Many baby boomers now in their late 60s and early 70s recall the good old days in Otter Tail County during the 1960s when pop-rock bands came to this area to perform the top hit songs.
Among them was Paul Revere and the Raiders, who came to the Balmoral Pavilion on the southeast side of Otter Tail Lake.
Hit songs by the Raiders, with lead singer Mark Lindsay, included “Hungry” and “Him or Me, What’s It Gonna Be?”
Other performers at the Balmoral Pavilion included the Byrds who recorded “Mr. Tambourine Man” in 1965, the British rock group Herman’s Hermits who were famous for the songs “Mrs. Brown, You’ve Got a Lovely Daughter” and “I’m Henry the Eighth, I Am,” The Animals rock group that sang “House of the Rising Sun” and “We Gotta Get
Out of This Place,” and The Fabulous Flippers who sang “Harlem Shuffle” and “I Don’t Want to Cry.”
Pop-rock in the 1960s followed rock ‘n roll from the 1950s.
Two of the trailblazers in pop music came to the Leaf Lake Ballroom north of Henning in the late 1950s and early 1960s. They were Jerry Lee Lewis and Eddie Cochran.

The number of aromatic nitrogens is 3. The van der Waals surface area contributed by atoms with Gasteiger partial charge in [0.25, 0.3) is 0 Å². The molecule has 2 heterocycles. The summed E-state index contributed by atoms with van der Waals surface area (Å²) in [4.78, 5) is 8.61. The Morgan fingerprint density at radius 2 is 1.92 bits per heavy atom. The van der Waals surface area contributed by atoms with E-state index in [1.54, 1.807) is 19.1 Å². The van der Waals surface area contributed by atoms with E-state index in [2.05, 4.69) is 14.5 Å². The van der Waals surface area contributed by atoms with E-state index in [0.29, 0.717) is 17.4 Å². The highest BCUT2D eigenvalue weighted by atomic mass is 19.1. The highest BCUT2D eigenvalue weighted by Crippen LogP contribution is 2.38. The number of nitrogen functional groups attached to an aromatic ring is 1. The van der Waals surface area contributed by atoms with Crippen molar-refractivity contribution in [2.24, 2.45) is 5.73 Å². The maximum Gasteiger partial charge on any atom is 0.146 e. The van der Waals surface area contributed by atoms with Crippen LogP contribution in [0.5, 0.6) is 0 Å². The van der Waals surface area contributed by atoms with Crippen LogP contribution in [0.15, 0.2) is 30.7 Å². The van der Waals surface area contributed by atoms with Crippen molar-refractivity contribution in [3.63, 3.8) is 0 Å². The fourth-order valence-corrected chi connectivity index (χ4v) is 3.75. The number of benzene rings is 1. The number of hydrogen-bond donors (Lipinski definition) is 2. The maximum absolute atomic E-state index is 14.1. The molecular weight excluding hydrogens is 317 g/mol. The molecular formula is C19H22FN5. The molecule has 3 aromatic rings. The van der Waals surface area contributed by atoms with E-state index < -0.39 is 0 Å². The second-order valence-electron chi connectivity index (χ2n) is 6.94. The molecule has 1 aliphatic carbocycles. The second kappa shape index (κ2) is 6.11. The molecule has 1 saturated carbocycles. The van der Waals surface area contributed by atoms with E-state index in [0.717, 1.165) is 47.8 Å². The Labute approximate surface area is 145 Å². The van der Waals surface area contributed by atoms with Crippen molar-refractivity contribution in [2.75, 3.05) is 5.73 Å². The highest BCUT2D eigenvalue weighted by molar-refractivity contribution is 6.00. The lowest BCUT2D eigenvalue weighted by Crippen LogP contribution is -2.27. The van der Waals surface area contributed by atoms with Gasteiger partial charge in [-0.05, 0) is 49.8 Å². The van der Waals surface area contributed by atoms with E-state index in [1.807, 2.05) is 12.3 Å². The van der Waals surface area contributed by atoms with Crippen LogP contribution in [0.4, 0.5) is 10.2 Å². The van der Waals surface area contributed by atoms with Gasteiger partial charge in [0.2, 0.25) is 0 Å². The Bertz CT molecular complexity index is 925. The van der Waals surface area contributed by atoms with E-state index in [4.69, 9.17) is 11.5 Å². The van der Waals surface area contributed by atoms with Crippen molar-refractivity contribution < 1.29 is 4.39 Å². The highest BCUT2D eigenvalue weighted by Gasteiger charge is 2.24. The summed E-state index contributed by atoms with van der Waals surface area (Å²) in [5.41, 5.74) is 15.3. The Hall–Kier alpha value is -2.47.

Lewis, a Louisiana native, was a pioneer of rock ‘n roll. He was best known for his piano playing and for his hit songs, “Great Balls of Fire” and “Whole Lotta Shakin’ Goin’ On.”
Cochran, from Albert Lea, Minn., was best known for his hit tune, “Summertime Blues.” He played the guitar, piano, bass and drums.
Sadly, Cochran died in a traffic accident on April 17, 1960, after a singing engagement in England. He was only 21 at the time of his death.
Ed Darby, currently a resident of Colorado, remembers the days when the Leaf Lake Ballroom was among a mix of good area pavilions in the late 1950s and early 1960s.
“When evening rolled around, the activity moved from the beaches to the ballrooms. Leaf Lake, Balmoral, the Fergus Falls Armory and other venues in Otter Tail County provided dance menus that filled our souls with passion and a promise of life outside the protective influence of our hometowns,” he said.
Darby is a graduate of Fergus Falls High School.
Gary Puckett, rock star from the 1960s with ties to Pelican Rapids, was part of a rock group called the Union Gap. They garnered six consecutive gold records and top 10 Billboard hits such as “Lady Willpower,” “Young Girl” and “Woman Woman.”
Puckett’s late grandfather, L.A. (Lynnville) Puckett, worked as a police officer in Pelican Rapids. The singer, who spent a lot of time at his grandparents’ home in Pelican Rapids, grew up in the state of Washington.
In recent years Puckett performed with Mark Lindsay of Paul Revere and the Raiders fame on Happy Together Tours that performed in such places as the Bluestem Amphitheater in Moorhead and at the Minnesota State Fair.